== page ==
The Wernicke encephalopathy is a systemic degenerative brain disease based on a vitamin B1 deficiency. Alcoholics, patients with eating disorders or people with chronic intestinal disorders are particularly affected by the disease. The treatment is anchored in a substitution of the missing thiamine.
Encephalopathies are disorders that affect the brain as a whole. For example, they can be caused by degenerative diseases. Whole brain damage can, however, also be systemic and thus be related to cardiopulmonary, renal, hepatic or endocrine diseases that have metabolic consequences for the brain.
The brain depends on various substances. These substances include vitamin B1, also known as thiamine. A particularly large amount of thiamine is required in certain regions of the brain, as it maintains the activity of the ion channels in axons. In addition to the causes mentioned, encephalopathy can also be caused by a lack of thiamine.
Encephalopathy caused in this way is referred to as degenerative Wernicke encephalopathy or that Wernicke-Korsakoff Syndromethat usually affects adults. The first description of the disease goes back to C. Wernicke, who first described the disease in three alcoholics in the 19th century.
The primary cause of Wernicke encephalopathy is hypovitaminosis. This vitamin deficiency can be due, for example, to chronic alcohol abuse. Other common associations are eating disorders, bariatric surgery, malnutrition, chronic intestinal diseases with diarrhea and vomiting, or chemotherapy.
With hypovitaminosis, there is a vitamin B1 deficiency, which is also known as thiamine deficiency. Thiamine is essential as a cofactor for the intermediate metabolism, for example for processes like ketoglutarate dehydrogenase, transketolase or pyruvate dehydrogenase. The intermediate metabolism is severely impaired by a vitamin B1 deficiency. The energy metabolism is damaged and cells perish.Because of the cell death, Wernicke encephalopathy is to be understood as a neurodegenerative disease and primarily affects areas of the brain with a high thiamine requirement. There is a particularly high demand for Corpora mamillaria in front of, but also the area around the third cerebral ventricle, the nuclei of the thalamus, which Corpora geniculata or the aqueduct area may be affected.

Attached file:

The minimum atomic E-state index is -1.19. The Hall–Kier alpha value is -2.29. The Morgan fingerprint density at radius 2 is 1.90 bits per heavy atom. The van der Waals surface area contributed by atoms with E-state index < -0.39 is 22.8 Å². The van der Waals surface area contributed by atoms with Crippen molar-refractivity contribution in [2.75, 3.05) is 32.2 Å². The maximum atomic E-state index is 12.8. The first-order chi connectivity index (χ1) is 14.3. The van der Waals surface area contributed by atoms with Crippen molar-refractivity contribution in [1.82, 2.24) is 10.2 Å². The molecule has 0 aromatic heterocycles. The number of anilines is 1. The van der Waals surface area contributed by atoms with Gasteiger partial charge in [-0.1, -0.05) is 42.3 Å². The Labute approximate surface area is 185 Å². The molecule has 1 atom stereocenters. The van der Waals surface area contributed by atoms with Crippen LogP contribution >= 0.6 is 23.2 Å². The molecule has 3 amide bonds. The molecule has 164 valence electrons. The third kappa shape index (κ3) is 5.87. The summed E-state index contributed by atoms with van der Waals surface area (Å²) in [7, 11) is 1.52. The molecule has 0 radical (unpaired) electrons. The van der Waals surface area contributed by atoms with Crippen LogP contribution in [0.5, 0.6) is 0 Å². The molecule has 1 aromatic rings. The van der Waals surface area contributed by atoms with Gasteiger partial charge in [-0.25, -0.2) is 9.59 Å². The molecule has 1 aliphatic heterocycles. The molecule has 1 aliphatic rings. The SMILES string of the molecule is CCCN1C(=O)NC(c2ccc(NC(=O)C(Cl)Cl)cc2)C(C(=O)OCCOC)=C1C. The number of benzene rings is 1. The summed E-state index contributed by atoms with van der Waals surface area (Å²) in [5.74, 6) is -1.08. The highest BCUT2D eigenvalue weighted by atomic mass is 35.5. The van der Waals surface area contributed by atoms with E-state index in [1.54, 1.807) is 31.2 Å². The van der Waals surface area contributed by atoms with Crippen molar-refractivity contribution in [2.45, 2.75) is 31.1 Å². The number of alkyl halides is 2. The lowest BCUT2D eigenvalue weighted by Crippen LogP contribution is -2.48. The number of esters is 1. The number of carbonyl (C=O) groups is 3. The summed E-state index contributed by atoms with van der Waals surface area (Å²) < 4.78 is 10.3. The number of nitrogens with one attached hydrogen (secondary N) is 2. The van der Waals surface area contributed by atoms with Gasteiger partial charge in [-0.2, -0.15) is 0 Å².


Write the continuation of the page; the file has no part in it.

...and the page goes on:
In the acute course of Wernicke encephalopathy, a reddish-brown discoloration can be seen macroscopically in the thiamine-requiring brain regions. Multiple petechial hemorrhages can be seen. With a chronic course, atrophy of the corpora mamillaria sets in. The histological picture is characterized by ganglion cell losses.
Under the microscope, spongy nerve loosening can occur, which is characterized by glial and vascular proliferation with siderophages. From a clinical point of view, a classic triad consists of impaired consciousness or disorientation, gait ataxia and disorders of the eye muscles. Usually there is an organic brain psychosyndrome, which is characterized by cognitive disorders. Intellectual degradation with memory loss can also be a characteristic symptom.
In addition to the ocular muscle paresis, there may also be nystagmus of the eyes. Additional symptoms can be polyneuropathies, reflex disorders and dysdiadochokinesis. Dysphagia, dysarthria or vegetative disorders such as hypotension, hypothermia or hyperhidrosis are just as common. Which individual disorders are present depends on the individual case and the affected brain regions. Also, the cause in question can vary the clinical picture to a greater or lesser extent in individual cases.
The suspected diagnosis of Wernicke syndrome is made by the doctor with the anamnesis and the first impression of the patient's clinical picture. In the anamnesis, previously diagnosed intestinal diseases, eating disorders or alcohol problems can be an important clue. To establish a connection with vitamin deficiency, the vitamin B1 level in the blood is detected.
The plasma level can produce false negative values. Therefore, a more sensitive [[[whole blood test]] is becoming the diagnostic of choice. An imaging method is usually used to determine the localization of brain lesions. Both CT and MRI are suitable methods. The course of the disease depends on the primary cause of the vitamin deficiency.
A chronic bowel disease, for example, usually has a more unfavorable course than a current acute bowel disease with only temporary diarrhea and vomiting. In the case of Wernicke encephalopathy following alcohol abuse or eating disorders, the course depends entirely on the patient's cooperation. If left untreated, the disease can be fatal.
Wernicke encephalopathy has a very negative effect on the patient's consciousness and can thus lead to various serious complaints. As a rule, those affected suffer from impaired consciousness and can no longer cope with everyday life on their own. Concentration and coordination are disturbed, so that patients are usually always dependent on the help of other people.
This also prevents the ingestion of food and liquids. Often there is memory loss and various cognitive disorders that have a negative impact on the patient's quality of life. Most sufferers also lose consciousness of falling into a coma.
The severity of the symptoms of Wernicke encephalopathy depends heavily on their exact cause, so that no general prediction can be made here. In the treatment, however, the treatment of the underlying disease is always necessary first. The symptoms of the disease can be limited in some cases.
However, a completely positive course of the disease is not achieved. The patient's relatives are often affected by psychological complaints and therefore also need psychological treatment.